We often face difficult and painful—and sometimes even devastating—experiences. We encounter defeat, failure, loss, and death. Such experiences may seem to be punishment, and we can begin to feel vengeful toward someone or something we blame for causing these experiences. Even in scripture, people regress to vengeance in the face of defeat and failure.

Human life is finite. It has limits. These limits include not only the reality of death but also the reality of occasional failure and defeat. Each of us is finite, and no matter how enduring they seem, our culture, society, institutions, and government are finite. They will change, fail, and be defeated in ways we do not expect. Accepting our finitude opens us to a more gracious way of experiencing failure and defeat.

How does our faith enable us to deal with the realities of failure, defeat, and death? What was once a wonderful life is now desolate. At one time I experienced myself as capable, liked, and competent, but now I feel a failure and rejected. Maybe something has changed in my church, community, or nation that has led me to these feelings of failure and defeat.

In faith we can see these experiences as teaching moments that shock us back into realization of our imperfection as human beings in an immense cosmos. They are wake-up experiences! Our failings can remind us that we are God’s creatures.

Our imperfections are not evidence of total failure, defeat, or final death. Rather, they are doorways through which we enter spiritual transformation. Human imperfection invites us to let go of our ego and to live in faith in God’s ultimate love.

Imagine letting go of your balance and falling backward into God’s strong and loving hands. Ask God for faith to do so, and express gratitude to God for promising to hold you in love.

Pray the Scriptures Using Audio Lectio
Read Luke 17:5-10

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Lectionary Week
September 30—October 6, 2019
Scripture Overview

Lamentations opens with a description of the plight of the people of Judah, the Southern Kingdom. The people have been taken into exile as part of God’s judgment for their idolatry. The psalmist struggles to sing the songs of the Lord. In fact, those who overthrew Jerusalem have forced them to sing for their amusement, so the joy is gone. The psalmist prays that one day God will repay the invaders. In Second Timothy Paul praises God for Timothy’s faith and for the legacy of faith that comes through his family. He charges him to preach boldly and without hesitation the gospel of Christ. In the Gospel reading, Jesus challenges the disciples to show greater faith and to understand that we are all servants in God’s kingdom.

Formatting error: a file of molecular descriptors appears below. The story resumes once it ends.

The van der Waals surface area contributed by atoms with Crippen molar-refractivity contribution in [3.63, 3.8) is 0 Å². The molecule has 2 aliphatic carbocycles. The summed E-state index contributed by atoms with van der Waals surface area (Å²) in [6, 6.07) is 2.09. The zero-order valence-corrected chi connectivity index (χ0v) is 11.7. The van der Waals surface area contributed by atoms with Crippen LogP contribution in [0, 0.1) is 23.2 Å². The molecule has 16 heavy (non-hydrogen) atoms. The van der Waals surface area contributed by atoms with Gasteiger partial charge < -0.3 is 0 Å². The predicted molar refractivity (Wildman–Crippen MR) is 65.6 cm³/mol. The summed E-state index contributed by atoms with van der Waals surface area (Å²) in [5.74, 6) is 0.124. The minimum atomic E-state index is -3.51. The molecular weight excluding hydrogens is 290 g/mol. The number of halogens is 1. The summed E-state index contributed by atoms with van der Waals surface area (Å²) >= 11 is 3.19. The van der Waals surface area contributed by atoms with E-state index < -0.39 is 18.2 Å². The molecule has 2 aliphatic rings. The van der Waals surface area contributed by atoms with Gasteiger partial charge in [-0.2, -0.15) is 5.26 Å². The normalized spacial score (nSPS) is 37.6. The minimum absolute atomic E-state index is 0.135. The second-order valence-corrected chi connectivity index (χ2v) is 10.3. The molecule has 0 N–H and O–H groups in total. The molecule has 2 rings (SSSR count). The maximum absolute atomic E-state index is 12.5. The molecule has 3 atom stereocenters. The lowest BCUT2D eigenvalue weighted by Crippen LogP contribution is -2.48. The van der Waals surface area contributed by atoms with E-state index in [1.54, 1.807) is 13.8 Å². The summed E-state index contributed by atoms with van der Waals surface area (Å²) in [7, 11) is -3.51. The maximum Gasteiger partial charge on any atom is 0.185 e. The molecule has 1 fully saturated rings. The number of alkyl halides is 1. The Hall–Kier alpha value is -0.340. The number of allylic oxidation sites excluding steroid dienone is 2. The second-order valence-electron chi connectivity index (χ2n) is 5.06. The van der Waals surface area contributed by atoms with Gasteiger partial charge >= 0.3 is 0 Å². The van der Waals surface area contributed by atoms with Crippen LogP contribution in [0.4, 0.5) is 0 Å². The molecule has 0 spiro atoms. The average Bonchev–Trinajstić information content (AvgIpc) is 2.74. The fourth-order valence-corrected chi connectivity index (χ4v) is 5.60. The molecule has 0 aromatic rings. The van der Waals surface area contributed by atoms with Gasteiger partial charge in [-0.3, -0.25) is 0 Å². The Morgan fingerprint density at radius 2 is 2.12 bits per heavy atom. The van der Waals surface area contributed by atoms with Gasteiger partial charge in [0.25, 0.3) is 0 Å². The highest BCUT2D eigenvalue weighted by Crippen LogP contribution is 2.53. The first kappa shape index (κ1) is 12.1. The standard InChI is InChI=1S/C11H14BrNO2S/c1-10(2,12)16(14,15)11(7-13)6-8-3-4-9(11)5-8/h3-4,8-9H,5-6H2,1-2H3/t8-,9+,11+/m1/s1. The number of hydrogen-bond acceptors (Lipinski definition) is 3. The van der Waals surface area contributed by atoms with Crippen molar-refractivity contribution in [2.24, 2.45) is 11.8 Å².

Questions and Suggestions for Reflection

Read Lamentations 1:1-6. How do you allow your imperfections and failings to transform you?
Read Psalm 137. How do you remember your spiritual traditions and sacred places without clinging to them in the rapid changes of our world? How do you look for God’s work in change?
Read 2 Timothy 1:1-14. What spiritual practices help you to “guard the good treasure entrusted to you”?
Read Luke 17:5-10. How might a posture of cyclical servanthood to and with all creation transform or increase your faith?

Respond by posting a prayer.

I join many of those who will pray for you as you seek to discern what you are called to be at this moment. May God grant you the courage to fulfill that calling. May we all open our eyes and see the misery, open our ears and hear the cries of God’s people, and, like God through the Lord Jesus Christ, be incarnate amongst them.” 

View a growing list of resources for the spiritual work of overcoming racism.